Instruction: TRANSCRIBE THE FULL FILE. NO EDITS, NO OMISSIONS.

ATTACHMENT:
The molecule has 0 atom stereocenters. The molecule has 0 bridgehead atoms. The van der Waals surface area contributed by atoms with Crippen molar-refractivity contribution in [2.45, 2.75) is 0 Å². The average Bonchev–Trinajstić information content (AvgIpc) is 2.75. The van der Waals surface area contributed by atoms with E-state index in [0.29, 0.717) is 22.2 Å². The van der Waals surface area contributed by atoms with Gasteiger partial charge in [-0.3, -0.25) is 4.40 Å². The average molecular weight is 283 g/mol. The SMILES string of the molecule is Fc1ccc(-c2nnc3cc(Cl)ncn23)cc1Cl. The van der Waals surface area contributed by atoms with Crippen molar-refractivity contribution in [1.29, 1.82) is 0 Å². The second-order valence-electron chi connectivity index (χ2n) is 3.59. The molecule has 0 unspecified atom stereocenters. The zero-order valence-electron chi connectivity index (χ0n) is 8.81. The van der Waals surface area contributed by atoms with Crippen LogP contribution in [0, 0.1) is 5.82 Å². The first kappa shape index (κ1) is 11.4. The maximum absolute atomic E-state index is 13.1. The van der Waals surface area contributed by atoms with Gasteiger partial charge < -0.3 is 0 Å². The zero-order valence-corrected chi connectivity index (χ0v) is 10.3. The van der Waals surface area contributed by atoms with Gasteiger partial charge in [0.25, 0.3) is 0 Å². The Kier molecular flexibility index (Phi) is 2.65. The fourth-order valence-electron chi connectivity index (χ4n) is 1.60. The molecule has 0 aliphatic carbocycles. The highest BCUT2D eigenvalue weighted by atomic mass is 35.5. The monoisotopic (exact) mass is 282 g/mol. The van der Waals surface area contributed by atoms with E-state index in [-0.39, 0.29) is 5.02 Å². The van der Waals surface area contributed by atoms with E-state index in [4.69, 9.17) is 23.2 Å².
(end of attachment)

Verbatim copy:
The molecule has 0 atom stereocenters. The molecule has 0 bridgehead atoms. The van der Waals surface area contributed by atoms with Crippen molar-refractivity contribution in [2.45, 2.75) is 0 Å². The average Bonchev–Trinajstić information content (AvgIpc) is 2.75. The van der Waals surface area contributed by atoms with E-state index in [0.29, 0.717) is 22.2 Å². The van der Waals surface area contributed by atoms with Gasteiger partial charge in [-0.3, -0.25) is 4.40 Å². The average molecular weight is 283 g/mol. The SMILES string of the molecule is Fc1ccc(-c2nnc3cc(Cl)ncn23)cc1Cl. The van der Waals surface area contributed by atoms with Crippen molar-refractivity contribution in [1.29, 1.82) is 0 Å². The second-order valence-electron chi connectivity index (χ2n) is 3.59. The molecule has 0 unspecified atom stereocenters. The zero-order valence-electron chi connectivity index (χ0n) is 8.81. The van der Waals surface area contributed by atoms with Crippen LogP contribution in [0, 0.1) is 5.82 Å². The first kappa shape index (κ1) is 11.4. The maximum absolute atomic E-state index is 13.1. The van der Waals surface area contributed by atoms with Gasteiger partial charge < -0.3 is 0 Å². The zero-order valence-corrected chi connectivity index (χ0v) is 10.3. The van der Waals surface area contributed by atoms with Gasteiger partial charge in [0.25, 0.3) is 0 Å². The Kier molecular flexibility index (Phi) is 2.65. The fourth-order valence-electron chi connectivity index (χ4n) is 1.60. The molecule has 0 aliphatic carbocycles. The highest BCUT2D eigenvalue weighted by atomic mass is 35.5. The monoisotopic (exact) mass is 282 g/mol. The van der Waals surface area contributed by atoms with E-state index in [-0.39, 0.29) is 5.02 Å². The van der Waals surface area contributed by atoms with E-state index in [4.69, 9.17) is 23.2 Å².